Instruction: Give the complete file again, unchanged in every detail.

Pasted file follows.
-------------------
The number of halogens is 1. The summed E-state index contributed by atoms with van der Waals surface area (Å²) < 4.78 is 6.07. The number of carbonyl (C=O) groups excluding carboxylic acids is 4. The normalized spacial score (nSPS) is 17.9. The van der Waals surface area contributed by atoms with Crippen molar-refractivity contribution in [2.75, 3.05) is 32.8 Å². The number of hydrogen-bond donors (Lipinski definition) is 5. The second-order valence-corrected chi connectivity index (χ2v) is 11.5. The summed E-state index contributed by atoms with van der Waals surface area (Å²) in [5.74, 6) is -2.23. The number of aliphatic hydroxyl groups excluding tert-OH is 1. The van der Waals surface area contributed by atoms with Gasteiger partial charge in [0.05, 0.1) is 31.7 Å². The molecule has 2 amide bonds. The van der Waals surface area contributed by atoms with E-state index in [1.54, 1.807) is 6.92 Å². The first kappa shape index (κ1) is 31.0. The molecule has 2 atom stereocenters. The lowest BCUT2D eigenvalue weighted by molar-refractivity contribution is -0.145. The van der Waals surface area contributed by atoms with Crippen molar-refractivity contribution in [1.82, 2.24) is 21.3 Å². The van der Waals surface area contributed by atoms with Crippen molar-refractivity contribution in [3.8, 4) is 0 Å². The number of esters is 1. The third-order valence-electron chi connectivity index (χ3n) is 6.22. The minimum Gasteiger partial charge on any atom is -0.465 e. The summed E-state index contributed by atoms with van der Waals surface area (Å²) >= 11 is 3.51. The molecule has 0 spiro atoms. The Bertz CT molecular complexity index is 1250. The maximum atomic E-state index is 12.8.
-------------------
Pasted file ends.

The number of halogens is 1. The summed E-state index contributed by atoms with van der Waals surface area (Å²) < 4.78 is 6.07. The number of carbonyl (C=O) groups excluding carboxylic acids is 4. The normalized spacial score (nSPS) is 17.9. The van der Waals surface area contributed by atoms with Crippen molar-refractivity contribution in [2.75, 3.05) is 32.8 Å². The number of hydrogen-bond donors (Lipinski definition) is 5. The second-order valence-corrected chi connectivity index (χ2v) is 11.5. The summed E-state index contributed by atoms with van der Waals surface area (Å²) in [5.74, 6) is -2.23. The number of aliphatic hydroxyl groups excluding tert-OH is 1. The van der Waals surface area contributed by atoms with Gasteiger partial charge in [0.05, 0.1) is 31.7 Å². The molecule has 2 amide bonds. The van der Waals surface area contributed by atoms with E-state index in [1.54, 1.807) is 6.92 Å². The first kappa shape index (κ1) is 31.0. The molecule has 2 atom stereocenters. The lowest BCUT2D eigenvalue weighted by molar-refractivity contribution is -0.145. The van der Waals surface area contributed by atoms with Crippen molar-refractivity contribution in [1.82, 2.24) is 21.3 Å². The van der Waals surface area contributed by atoms with Crippen molar-refractivity contribution in [3.8, 4) is 0 Å². The number of esters is 1. The third-order valence-electron chi connectivity index (χ3n) is 6.22. The minimum Gasteiger partial charge on any atom is -0.465 e. The summed E-state index contributed by atoms with van der Waals surface area (Å²) >= 11 is 3.51. The molecule has 0 spiro atoms. The Bertz CT molecular complexity index is 1250. The maximum atomic E-state index is 12.8.